A Statement in the Context of the Coal Shortage

October 11, 2021: India’s power ecosystem, which depends overwhelmingly on coal to meet the country’s baseline electricity demand, is suddenly faced with an acute coal shortage. Even when the Coal Ministry tried to play down the coal shortage saying the fears are “entirely misplaced”, many states like Maharashtra and Tamil Nadu are facing a crisis, with more and more power generation units temporarily shutting down due to shortage of coal. A sudden rise in electricity demand in the last few months because of resumption in economic activities, poor planning by the power ministry, lower domestic coal production because of a late monsoon (itself a manifestation of changing weather patterns) and the rising prices of alternative fuel sources (crude oil, natural gas and imported coal) has India staring down the barrel of a possible extended blackout.

The Central Electricity Authority, which monitors coal stocks at 135 power plants across the country, has published data showing that coal stockpiles are running at all time lows. These 135 power plants have a cumulative capacity of about 165 gigawatts and currently only have sufficient coal to keep running for under 4 days, against a prescribed fuel stock of 14days. This indicates poor planning by India’s existing energy ecosystem, especially when a post-covid economic recovery was imminent.

But the government has so far chosen to keep citizens in the dark about the extent of the shortfall in electricity generation we must expect or the impact it will have on daily life. Anecdotal evidence shows that richer urban neighbourhoods and large businesses are stockpiling on diesel to run their private generators, reinforcing the existing divide in energy access between the rich and poor, between urban and rural, and between different states.

This crisis is an opportunity to look at the failures of our electricity ecosystem. Transmission and distribution losses in India’s electricity ecosystem are criminally high – averaging at 20% all-India against the global average of about 8%. That means that a fifth of all electricity produced in India is lost or goes unpaid. Long-term interventions to correct this situation will not only bring efficiency but also improve the financial situation of publicly owned distribution companies.

We have been consuming and expanding coal as if it is an indefinite source of energy, while scientists and activists have been warning that it is not and that we need to cut down on consumption and look beyond coal for more sustainable energy sources. This crisis was waiting to happen. The climate crisis is no longer just a concept; it is here and now. Extreme weather conditions, frequency of “natural calamities” and faster desertification indicate that, among many other signs.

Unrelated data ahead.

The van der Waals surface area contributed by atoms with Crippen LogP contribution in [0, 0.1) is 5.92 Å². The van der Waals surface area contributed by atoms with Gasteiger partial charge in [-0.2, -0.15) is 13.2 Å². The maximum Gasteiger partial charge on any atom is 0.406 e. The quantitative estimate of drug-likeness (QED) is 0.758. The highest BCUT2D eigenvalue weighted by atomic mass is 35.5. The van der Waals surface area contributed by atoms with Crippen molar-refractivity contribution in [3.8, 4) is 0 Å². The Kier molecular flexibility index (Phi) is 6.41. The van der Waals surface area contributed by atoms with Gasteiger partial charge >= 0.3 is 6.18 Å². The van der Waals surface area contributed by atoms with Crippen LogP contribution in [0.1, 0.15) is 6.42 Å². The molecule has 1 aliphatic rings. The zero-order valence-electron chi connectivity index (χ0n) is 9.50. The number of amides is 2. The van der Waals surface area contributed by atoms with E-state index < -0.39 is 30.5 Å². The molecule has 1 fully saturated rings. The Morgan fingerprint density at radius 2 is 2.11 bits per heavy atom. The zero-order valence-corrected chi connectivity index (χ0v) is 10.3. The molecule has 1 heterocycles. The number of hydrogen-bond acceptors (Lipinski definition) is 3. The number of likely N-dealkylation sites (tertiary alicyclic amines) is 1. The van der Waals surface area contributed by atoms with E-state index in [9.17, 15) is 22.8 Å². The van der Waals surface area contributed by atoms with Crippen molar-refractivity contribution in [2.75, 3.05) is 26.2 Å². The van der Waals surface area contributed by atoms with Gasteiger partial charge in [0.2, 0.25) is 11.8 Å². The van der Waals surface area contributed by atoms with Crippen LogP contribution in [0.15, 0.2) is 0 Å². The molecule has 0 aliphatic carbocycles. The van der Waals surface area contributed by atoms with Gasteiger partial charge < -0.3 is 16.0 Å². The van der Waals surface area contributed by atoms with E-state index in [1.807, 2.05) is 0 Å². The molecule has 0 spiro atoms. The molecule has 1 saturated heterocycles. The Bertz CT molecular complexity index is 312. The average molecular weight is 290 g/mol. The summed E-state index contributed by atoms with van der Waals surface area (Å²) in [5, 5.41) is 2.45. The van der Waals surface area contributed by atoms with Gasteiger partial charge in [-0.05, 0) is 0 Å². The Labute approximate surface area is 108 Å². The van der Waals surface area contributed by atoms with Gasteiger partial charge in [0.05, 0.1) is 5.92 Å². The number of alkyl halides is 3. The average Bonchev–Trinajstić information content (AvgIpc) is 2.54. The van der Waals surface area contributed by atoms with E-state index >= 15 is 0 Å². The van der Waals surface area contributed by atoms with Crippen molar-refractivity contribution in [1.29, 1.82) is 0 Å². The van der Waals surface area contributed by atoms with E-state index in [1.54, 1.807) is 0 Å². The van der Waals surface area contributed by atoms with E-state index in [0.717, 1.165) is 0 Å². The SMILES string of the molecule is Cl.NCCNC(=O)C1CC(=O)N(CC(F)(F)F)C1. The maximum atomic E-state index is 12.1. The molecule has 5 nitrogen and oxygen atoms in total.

Blaming the coal crisis on the rapid expansion of and support to renewable energy is missing the point. While the utility scale expansion of RE projects is plagued with social and environmental issues, the crisis should not be used to shoot down RE, which when properly deployed is more sustainable in the long run.

This crisis should also not be used to promote other sources like natural gas. Rather, this should be used to rethink the energy path we have selected and transition to a more sustainable and less damaging one. When the government is singing the chorus of privatisation and monetisation by selling off national assets, the crisis in the coal sector should not be used to push the privatisation of Coal India Limited. The piling NPAs in the coal and power sector is a clear indication of ineffective management by existing private players.

A decentralisation of power generation to off-grid mechanisms that can reduce India’s vulnerability to price shocks in the global commodities market, supply chain constraints or changing geopolitical considerations. Decentralised systems like rooftop solar and open access solar farms for industrial electricity consumption can help individual users move towards private energy self-sufficiency. The government needs to make sure that decentralised systems are also socially, financially and environmentally viable. The recent investments in Waste to Energy projects ignore the long history of the failure and inefficiency of these projects along with their high contribution to pollution. For decentralisation to work, union and state government policies that promote this must be aligned and implemented in a time-bound manner.

We must also place the current shortage that India is facing against the global context. Coal supply shortages are pushing up prices of fossil fuels across the world and energy importers competing for supplies have moved benchmark prices to record levels. An acute shortfall in China has hit industrial production while cities are turning off traffic lights to reduce consumption. In Europe, rising prices of imported fossil fuels are causing fears of a dramatic rise in household energy bills during the winter, where natural gas is a key heating fuel.

Experts predict that India may not be heading to a blackout of this magnitude. But a supply shock in coal is not an argument against a transition to cleaner energy sources, especially at a time when the country witnessed a protest march against coal mining in Chhattisgarh by villagers who have been fighting for over a decade against the coal mining projects that are threatening to displace their lives and livelihoods. It is an opportunity to reconsider the priorities of our energy ecosystem and make interventions for positive change to keep pace with the increasing disruptions that the climate crisis is predicted to pose for us.

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